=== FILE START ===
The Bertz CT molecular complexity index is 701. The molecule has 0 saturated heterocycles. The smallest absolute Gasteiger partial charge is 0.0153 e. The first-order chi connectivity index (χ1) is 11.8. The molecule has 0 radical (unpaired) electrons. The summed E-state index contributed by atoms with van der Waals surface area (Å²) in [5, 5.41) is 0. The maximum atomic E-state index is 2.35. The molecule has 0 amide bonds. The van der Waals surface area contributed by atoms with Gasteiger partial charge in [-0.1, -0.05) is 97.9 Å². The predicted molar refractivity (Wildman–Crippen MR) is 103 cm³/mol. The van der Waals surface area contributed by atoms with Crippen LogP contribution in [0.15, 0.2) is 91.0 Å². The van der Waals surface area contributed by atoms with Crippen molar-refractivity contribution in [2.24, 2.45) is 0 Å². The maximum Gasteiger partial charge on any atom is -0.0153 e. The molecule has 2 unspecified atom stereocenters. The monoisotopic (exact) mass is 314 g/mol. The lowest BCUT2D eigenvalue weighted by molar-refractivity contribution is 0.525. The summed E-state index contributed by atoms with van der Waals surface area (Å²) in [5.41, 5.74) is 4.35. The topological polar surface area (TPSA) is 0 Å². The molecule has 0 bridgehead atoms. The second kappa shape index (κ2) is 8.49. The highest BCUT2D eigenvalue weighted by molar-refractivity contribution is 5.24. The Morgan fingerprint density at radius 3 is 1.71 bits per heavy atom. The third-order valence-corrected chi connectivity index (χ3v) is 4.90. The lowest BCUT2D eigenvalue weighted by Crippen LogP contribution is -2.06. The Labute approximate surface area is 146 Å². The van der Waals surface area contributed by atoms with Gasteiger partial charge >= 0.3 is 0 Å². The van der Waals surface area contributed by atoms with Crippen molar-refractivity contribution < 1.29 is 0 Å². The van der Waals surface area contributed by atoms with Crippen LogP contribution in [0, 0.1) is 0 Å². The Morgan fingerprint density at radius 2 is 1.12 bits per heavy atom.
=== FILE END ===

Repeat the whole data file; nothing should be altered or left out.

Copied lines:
The Bertz CT molecular complexity index is 701. The molecule has 0 saturated heterocycles. The smallest absolute Gasteiger partial charge is 0.0153 e. The first-order chi connectivity index (χ1) is 11.8. The molecule has 0 radical (unpaired) electrons. The summed E-state index contributed by atoms with van der Waals surface area (Å²) in [5, 5.41) is 0. The maximum atomic E-state index is 2.35. The molecule has 0 amide bonds. The van der Waals surface area contributed by atoms with Gasteiger partial charge in [-0.1, -0.05) is 97.9 Å². The predicted molar refractivity (Wildman–Crippen MR) is 103 cm³/mol. The van der Waals surface area contributed by atoms with Crippen LogP contribution in [0.15, 0.2) is 91.0 Å². The van der Waals surface area contributed by atoms with Crippen molar-refractivity contribution in [2.24, 2.45) is 0 Å². The maximum Gasteiger partial charge on any atom is -0.0153 e. The molecule has 2 unspecified atom stereocenters. The monoisotopic (exact) mass is 314 g/mol. The lowest BCUT2D eigenvalue weighted by molar-refractivity contribution is 0.525. The summed E-state index contributed by atoms with van der Waals surface area (Å²) in [5.41, 5.74) is 4.35. The topological polar surface area (TPSA) is 0 Å². The molecule has 0 bridgehead atoms. The second kappa shape index (κ2) is 8.49. The highest BCUT2D eigenvalue weighted by molar-refractivity contribution is 5.24. The Morgan fingerprint density at radius 3 is 1.71 bits per heavy atom. The third-order valence-corrected chi connectivity index (χ3v) is 4.90. The lowest BCUT2D eigenvalue weighted by Crippen LogP contribution is -2.06. The Labute approximate surface area is 146 Å². The van der Waals surface area contributed by atoms with Gasteiger partial charge >= 0.3 is 0 Å². The van der Waals surface area contributed by atoms with Crippen molar-refractivity contribution < 1.29 is 0 Å². The van der Waals surface area contributed by atoms with Crippen LogP contribution in [0, 0.1) is 0 Å². The Morgan fingerprint density at radius 2 is 1.12 bits per heavy atom.